Yes. If you’re moving in the 40-foot container we can arrange delivery to your door on any of the islands. We can provide door-to-door delivery in a ReloCube if you’re moving to the islands of Oahu and Hawaii.  We can also provide an option to load or unload your items at our agent’s terminal on the island of Maui and Kauai. If you chose this option, you would transport your items from our agent’s terminal to your residence.
  7. Can I put my motorcycle or vehicle in the ocean container?
    Motorcycles can be shipped inside ReloCubes or ocean containers as long as they are used (rather than new), of personal use, and the fluids are drained. U-Pack doesn’t ship automobiles, but we do recommend contacting uShip – a viable options for shipping automobiles to Hawaii.  
  8. Is there anything I can not include in my household goods shipment to Hawaii?
    Yes, just like shipments moving interstate in the upper 48, there are items that can’t be shipped. Before you load, make sure to check out U-Pack’s Do Not Ship list so you’ll know what to leave behind.
  9. What is the cost of living in Hawaii?
    You may have heard before that the cost of living in Hawaii is much higher than most comparable mainland cities. And what you’ll probably find is that what you’ve heard is correct. Keep in mind that most products available for purchase in Hawaii have to be shipped in – that means the shipping costs are passed along to the consumer.

    If you’re trying to make sure if a move to Hawaii makes financial sense, try using a cost of living calculator like Salary.com or Expatistan.com.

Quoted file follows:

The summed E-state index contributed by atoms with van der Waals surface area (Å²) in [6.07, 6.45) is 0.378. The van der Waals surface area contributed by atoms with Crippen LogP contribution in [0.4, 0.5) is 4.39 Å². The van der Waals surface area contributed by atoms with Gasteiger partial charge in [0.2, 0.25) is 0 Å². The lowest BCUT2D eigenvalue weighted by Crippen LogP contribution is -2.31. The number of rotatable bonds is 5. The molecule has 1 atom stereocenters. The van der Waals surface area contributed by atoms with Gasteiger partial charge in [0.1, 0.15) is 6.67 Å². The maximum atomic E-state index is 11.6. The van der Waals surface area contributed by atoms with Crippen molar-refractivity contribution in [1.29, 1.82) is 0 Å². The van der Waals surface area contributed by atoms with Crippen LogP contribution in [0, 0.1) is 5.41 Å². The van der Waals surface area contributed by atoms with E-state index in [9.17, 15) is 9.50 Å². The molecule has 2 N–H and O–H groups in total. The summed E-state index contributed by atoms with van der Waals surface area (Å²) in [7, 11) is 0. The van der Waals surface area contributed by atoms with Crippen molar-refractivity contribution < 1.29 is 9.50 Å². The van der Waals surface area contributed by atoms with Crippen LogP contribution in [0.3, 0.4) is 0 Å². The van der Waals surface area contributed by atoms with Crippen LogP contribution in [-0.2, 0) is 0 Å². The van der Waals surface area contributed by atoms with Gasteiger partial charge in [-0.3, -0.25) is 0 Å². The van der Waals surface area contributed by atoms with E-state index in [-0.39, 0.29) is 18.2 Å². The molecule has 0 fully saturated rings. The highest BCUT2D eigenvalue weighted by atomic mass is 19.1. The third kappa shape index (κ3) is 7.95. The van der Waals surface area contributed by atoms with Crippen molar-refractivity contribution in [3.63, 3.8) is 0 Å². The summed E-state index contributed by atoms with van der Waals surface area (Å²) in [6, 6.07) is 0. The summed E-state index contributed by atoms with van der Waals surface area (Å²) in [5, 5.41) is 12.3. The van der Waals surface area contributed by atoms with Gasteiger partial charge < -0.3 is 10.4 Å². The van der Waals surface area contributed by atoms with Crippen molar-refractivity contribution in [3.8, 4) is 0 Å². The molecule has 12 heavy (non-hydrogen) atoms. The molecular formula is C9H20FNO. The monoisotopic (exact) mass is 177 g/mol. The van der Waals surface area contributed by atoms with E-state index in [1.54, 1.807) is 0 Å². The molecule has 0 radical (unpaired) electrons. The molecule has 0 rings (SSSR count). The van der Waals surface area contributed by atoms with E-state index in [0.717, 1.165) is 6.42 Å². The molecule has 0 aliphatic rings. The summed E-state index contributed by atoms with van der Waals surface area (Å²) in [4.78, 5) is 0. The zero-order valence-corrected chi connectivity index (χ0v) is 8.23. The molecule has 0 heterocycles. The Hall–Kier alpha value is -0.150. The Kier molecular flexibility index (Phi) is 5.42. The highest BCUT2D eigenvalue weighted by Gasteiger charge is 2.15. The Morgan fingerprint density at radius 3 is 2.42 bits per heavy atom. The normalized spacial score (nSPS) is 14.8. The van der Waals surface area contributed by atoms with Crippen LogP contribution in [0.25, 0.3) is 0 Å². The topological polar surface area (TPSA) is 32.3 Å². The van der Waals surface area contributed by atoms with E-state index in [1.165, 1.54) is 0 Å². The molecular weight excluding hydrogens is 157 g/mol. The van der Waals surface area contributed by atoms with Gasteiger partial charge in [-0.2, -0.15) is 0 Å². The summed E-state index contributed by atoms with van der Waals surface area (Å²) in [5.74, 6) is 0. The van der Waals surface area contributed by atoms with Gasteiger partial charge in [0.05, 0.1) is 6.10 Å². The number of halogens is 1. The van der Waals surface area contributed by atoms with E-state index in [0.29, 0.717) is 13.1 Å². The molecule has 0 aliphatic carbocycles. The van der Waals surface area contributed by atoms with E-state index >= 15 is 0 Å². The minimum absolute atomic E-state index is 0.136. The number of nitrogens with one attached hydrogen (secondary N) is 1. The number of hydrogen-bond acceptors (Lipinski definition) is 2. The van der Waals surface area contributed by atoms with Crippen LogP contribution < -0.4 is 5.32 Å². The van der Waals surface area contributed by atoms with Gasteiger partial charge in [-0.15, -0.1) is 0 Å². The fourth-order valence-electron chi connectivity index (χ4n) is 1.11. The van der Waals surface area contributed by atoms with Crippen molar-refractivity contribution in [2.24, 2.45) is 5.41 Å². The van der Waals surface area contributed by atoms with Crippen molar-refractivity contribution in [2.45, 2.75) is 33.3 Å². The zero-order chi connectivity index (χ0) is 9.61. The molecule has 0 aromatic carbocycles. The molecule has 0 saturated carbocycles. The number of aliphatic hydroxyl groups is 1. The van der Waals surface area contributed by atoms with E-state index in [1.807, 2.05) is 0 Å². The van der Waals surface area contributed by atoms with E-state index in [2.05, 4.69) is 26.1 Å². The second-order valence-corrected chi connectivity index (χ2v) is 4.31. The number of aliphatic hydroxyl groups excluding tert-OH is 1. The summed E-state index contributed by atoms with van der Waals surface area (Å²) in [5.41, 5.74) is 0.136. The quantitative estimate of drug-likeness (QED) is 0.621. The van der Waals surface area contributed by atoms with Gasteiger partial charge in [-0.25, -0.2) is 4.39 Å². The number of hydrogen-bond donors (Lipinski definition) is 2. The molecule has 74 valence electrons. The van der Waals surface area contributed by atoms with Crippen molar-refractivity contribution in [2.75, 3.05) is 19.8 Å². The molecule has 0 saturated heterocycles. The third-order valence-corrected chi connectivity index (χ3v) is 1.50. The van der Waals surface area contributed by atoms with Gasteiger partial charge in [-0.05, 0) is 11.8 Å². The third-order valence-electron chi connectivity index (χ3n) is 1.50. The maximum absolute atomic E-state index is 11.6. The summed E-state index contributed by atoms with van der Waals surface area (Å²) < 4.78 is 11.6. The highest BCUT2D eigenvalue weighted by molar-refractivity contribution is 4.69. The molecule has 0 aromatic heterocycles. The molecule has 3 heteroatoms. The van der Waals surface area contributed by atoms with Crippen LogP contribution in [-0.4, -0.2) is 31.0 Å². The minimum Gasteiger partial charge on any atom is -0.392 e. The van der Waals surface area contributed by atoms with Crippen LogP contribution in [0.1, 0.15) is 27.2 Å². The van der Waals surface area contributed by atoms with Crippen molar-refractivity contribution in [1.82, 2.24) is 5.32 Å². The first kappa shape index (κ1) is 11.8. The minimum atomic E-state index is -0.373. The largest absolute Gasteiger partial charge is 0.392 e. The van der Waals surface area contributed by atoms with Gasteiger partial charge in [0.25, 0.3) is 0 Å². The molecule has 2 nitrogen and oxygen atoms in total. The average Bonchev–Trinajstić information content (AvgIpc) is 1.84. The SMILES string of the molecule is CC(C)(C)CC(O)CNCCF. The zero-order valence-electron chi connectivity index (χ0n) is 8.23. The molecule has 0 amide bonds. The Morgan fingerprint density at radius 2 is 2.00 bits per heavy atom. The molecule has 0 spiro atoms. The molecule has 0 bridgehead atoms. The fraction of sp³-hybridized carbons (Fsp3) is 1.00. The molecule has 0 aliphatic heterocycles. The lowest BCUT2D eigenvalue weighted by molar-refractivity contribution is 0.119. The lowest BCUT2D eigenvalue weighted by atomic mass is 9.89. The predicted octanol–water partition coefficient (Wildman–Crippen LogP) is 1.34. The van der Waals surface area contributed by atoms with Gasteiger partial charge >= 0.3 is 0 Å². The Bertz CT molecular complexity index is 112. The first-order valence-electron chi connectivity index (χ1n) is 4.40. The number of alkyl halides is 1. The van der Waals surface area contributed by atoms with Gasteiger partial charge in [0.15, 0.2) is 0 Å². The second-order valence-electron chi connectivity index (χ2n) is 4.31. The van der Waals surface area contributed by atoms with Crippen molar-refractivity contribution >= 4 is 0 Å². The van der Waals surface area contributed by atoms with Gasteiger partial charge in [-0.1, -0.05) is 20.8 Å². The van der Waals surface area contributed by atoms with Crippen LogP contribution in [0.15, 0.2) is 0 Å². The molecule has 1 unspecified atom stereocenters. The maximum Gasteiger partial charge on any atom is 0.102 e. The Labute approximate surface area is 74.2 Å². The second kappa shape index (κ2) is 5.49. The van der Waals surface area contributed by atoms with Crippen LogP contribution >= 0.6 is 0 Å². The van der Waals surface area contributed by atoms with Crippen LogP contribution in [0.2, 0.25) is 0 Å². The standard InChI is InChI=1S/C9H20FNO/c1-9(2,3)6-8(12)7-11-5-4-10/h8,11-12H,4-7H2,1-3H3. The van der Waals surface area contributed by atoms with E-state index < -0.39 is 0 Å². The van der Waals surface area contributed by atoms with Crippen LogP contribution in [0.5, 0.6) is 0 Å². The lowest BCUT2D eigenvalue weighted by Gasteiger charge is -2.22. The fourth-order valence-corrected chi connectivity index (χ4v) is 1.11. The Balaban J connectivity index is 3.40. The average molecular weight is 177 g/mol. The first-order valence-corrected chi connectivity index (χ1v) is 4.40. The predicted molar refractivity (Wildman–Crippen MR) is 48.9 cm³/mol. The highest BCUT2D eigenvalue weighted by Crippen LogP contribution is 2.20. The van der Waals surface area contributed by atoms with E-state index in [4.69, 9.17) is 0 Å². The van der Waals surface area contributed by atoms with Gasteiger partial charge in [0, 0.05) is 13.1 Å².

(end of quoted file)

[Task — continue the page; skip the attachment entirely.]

10. What is the job market like in Hawaii?
    According to the latest unemployment statistics from the Bureau of Labor Statistics, Hawaii’s unemployment rate is 4.5%, which is the 4th lowest in the country. And according to payscale.com, this is the median salary by job:

Retail Store Manager - $47,048
General/Operations Manager - $60,584
Project Manager, Construction - $ 70,607
Operations Manager - $59,384
Administrative Assistant - $34,467
Registered Nurse - $57,530
Office Manager - $42,798

You can search for jobs in Hawaii using tools like Indeed.com, Monster.com, Careerbuilder.com or the University of Hawaii Career Development Services.

  1. Can I move my pets with me to Hawaii?
    Yes, but there are some very strict requirements that are unique to Hawaii. We’ve outlined them all in this post titled, Moving to Hawaii with Pets.
  2. Can I move my plants with me to Hawaii?
    Live plants are included in the Do Not Ship list, so they can’t be shipped in your moving container. But, if you want to look into other ways of getting them there, an inspection is required before entering the state. You can get more information by contacting the U.S. Department of Agriculture’s Animal and Plant Health Insurance Service in Honolulu County.  

Now that your questions are answered, are you ready to make the move to gorgeous Hawaii? We would love to hear about your experience! Are there other things you think people moving to the Aloha State should know?

Enjoy the sunshine and sandy beaches – and if we can help, let us know!

*This post was originally written by Derek in 2008 but was updated by Christina with current information in 2014.